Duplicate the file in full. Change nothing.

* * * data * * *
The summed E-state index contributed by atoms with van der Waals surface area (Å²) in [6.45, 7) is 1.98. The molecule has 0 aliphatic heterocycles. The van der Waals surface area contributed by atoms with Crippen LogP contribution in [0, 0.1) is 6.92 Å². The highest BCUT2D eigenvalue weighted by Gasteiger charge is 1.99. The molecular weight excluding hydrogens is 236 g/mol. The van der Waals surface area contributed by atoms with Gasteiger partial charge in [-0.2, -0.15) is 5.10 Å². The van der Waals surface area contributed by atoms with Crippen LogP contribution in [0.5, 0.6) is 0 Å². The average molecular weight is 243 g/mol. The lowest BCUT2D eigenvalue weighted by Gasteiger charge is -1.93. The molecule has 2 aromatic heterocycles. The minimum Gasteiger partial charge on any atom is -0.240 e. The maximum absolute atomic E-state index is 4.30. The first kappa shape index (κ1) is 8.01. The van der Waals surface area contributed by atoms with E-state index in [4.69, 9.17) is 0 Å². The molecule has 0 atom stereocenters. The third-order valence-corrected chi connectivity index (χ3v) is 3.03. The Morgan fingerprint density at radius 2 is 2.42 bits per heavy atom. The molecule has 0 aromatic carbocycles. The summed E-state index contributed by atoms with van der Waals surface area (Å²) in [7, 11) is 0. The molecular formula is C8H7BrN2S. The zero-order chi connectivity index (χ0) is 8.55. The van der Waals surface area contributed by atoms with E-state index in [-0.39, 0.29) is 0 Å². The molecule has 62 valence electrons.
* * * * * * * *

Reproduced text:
The summed E-state index contributed by atoms with van der Waals surface area (Å²) in [6.45, 7) is 1.98. The molecule has 0 aliphatic heterocycles. The van der Waals surface area contributed by atoms with Crippen LogP contribution in [0, 0.1) is 6.92 Å². The highest BCUT2D eigenvalue weighted by Gasteiger charge is 1.99. The molecular weight excluding hydrogens is 236 g/mol. The van der Waals surface area contributed by atoms with Gasteiger partial charge in [-0.2, -0.15) is 5.10 Å². The van der Waals surface area contributed by atoms with Crippen LogP contribution in [0.5, 0.6) is 0 Å². The average molecular weight is 243 g/mol. The lowest BCUT2D eigenvalue weighted by Gasteiger charge is -1.93. The molecule has 2 aromatic heterocycles. The minimum Gasteiger partial charge on any atom is -0.240 e. The maximum absolute atomic E-state index is 4.30. The first kappa shape index (κ1) is 8.01. The van der Waals surface area contributed by atoms with E-state index in [4.69, 9.17) is 0 Å². The molecule has 0 atom stereocenters. The third-order valence-corrected chi connectivity index (χ3v) is 3.03. The Morgan fingerprint density at radius 2 is 2.42 bits per heavy atom. The molecule has 0 aromatic carbocycles. The summed E-state index contributed by atoms with van der Waals surface area (Å²) in [7, 11) is 0. The molecular formula is C8H7BrN2S. The zero-order chi connectivity index (χ0) is 8.55. The van der Waals surface area contributed by atoms with E-state index in [-0.39, 0.29) is 0 Å². The molecule has 62 valence electrons.